Artists and performers of color are being sought for the inaugural Bloomington Black and Brown Arts Festival in May.
“The Bloomington Black & Brown Arts Festival is a celebration of African and Latino creative arts and artists to affirm community space, preserve arts appreciation, and enhance pride in the spirit of diversity of the Bloomington community,” according to a city press release. “The festival will provide a medium for local talent to showcase visual and performance art in an environment that engages the audience with artists and their work.”
The festival will take place on Saturday May 19 at the Bannerker Community Center from noon to 4 p.m.
Interested artists/performers have until Friday, April 27 at 5:30 p.m. to submit their pieces or work for a panel review that will take place on Saturday, May 5. Artists/performers selected will also be asked to submit a $15 non-refundable fee to reserve space.
A planning committee seeks a variety of art styles and forms to include as part of the festival. This includes but is not limited to spoken word, visual arts, ceramics, performance, dance and craft.
Works can be submitted on the web at bloomington.in.gov/bhm. For more information or questions about the festival contact the Safe and Civil City Program at email@example.com, Latino Outreach Programs at firstname.lastname@example.org, or call 812-349-3860.
This article originally ran on blogs.hoosiertimes.com.
Speaking from Tijuana Monday, Miguel Perez told reporters that he’s feeling well physically, but is “very confused.”
Perez was escorted across the US-Mexico border from Texas and handed over to Mexican authorities Friday, ICE said in a statement. Perez says a truck took him to an airport in Indiana. He was then flown to Brownsville, Texas, ICE said.
“Black and Hispanic children in Indiana are doing worse than white and Asian children,” said Willems Van Dijk.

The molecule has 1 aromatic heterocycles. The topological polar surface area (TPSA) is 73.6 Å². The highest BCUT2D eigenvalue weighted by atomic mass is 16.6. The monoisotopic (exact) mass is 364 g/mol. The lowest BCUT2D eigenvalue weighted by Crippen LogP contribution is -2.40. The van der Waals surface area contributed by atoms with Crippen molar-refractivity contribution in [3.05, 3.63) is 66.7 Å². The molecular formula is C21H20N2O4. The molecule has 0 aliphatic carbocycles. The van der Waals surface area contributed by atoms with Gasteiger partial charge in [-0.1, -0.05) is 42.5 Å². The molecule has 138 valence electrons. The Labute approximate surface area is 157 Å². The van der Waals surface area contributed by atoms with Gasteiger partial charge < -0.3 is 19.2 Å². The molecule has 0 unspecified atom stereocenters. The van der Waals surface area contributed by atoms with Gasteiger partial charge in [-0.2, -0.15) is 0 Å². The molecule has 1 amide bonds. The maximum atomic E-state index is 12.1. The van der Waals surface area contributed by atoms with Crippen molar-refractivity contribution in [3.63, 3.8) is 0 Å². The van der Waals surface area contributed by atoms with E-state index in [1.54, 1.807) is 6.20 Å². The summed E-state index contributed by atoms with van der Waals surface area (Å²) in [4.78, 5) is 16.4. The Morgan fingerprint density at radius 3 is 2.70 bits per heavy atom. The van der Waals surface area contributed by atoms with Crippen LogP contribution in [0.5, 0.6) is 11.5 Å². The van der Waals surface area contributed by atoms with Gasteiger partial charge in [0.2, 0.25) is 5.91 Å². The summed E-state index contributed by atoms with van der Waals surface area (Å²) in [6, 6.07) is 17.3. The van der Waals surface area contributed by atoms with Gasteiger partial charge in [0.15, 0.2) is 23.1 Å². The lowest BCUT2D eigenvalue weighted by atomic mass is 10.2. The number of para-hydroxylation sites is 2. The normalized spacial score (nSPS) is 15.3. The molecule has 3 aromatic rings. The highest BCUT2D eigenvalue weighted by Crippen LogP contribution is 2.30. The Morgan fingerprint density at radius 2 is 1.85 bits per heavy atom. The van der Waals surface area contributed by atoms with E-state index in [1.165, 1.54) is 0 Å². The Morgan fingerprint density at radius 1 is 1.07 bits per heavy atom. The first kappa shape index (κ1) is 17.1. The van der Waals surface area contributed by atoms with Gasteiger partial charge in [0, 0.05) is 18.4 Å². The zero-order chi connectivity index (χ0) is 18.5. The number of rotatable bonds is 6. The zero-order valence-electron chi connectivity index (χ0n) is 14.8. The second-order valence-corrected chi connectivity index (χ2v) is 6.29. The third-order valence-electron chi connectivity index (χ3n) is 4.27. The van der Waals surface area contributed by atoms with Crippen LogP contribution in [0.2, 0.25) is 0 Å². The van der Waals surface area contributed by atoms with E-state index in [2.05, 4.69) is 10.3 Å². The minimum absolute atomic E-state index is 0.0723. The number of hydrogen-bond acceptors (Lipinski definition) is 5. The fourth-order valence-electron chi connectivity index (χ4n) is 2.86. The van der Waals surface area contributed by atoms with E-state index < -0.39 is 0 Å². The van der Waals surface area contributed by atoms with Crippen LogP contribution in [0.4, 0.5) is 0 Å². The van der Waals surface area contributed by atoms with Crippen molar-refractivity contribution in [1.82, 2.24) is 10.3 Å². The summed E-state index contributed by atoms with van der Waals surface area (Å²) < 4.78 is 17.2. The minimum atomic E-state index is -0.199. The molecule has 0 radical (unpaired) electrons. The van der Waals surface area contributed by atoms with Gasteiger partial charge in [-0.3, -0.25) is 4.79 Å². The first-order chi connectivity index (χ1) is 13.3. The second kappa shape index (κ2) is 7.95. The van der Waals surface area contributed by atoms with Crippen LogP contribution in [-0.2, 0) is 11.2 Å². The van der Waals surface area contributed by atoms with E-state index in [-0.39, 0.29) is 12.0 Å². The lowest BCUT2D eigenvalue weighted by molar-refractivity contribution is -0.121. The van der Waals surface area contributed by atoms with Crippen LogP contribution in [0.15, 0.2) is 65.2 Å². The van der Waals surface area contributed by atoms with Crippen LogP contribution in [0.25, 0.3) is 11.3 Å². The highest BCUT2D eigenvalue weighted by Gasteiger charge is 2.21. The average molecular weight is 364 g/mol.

In Indiana, Hamilton County near Indianapolis ranked as the healthiest county. The county placed first in health outcomes, which included length and quality of life statistics. Hamilton was also the best in health factors, including health behaviors, clinical care access, social and economic factors, and physical environment.
QUEER ALIENation is a free, interactive evening of visual art, installation art, performances, conversation, and community solidarity. Join six local scholars, artists, educators, and activists as they play with issues of time, space, equity, and identity in order to present original artworks about their experiences as queer im/migrant graduate students within the United States. Grounded in arts-based research and rooted in a conception of art as activism, this show is a clarion call for individual and collective commitments to justice, mutual aid, and liberation.
Featuring the work of:
Javier Cardona Otero
Daniela Gutiérrez López
Marie Papineschi (Marie French)
with original research by Alexandria Hollett and in collaboration with The Back Door.
March 27, 2018 from 6pm to 10pm, Dance Party at 10pm:
Cruise the room from 6 – 8 PM,
ask questions during the panel discussion from 8 – 9 PM,
and be fabulous on the dance floor when we turn the disco lights on from 10 – 3 AM. Most importantly, though, show up for queer im/migrants and their lives from now – as long as it takes to build a queer future, without borders.
Almost everyone can remember the video of President Donald Trump throwing rolls of paper towels to the people of Puerto Rico after Hurricane Maria.
“People were aghast,” said Dr. Luis Fuentes-Rohwer. “To me, that’s just the way it’s always been. You, the American public, just happened to see it then.”
Fuentes-Rohwer, a native of Puerto Rico and current professor at the Indiana University Maurer School of Law, was one of the keynote speakers at the 19th Annual Indiana Latino Leadership Conference held at Indiana University Kokomo on Saturday.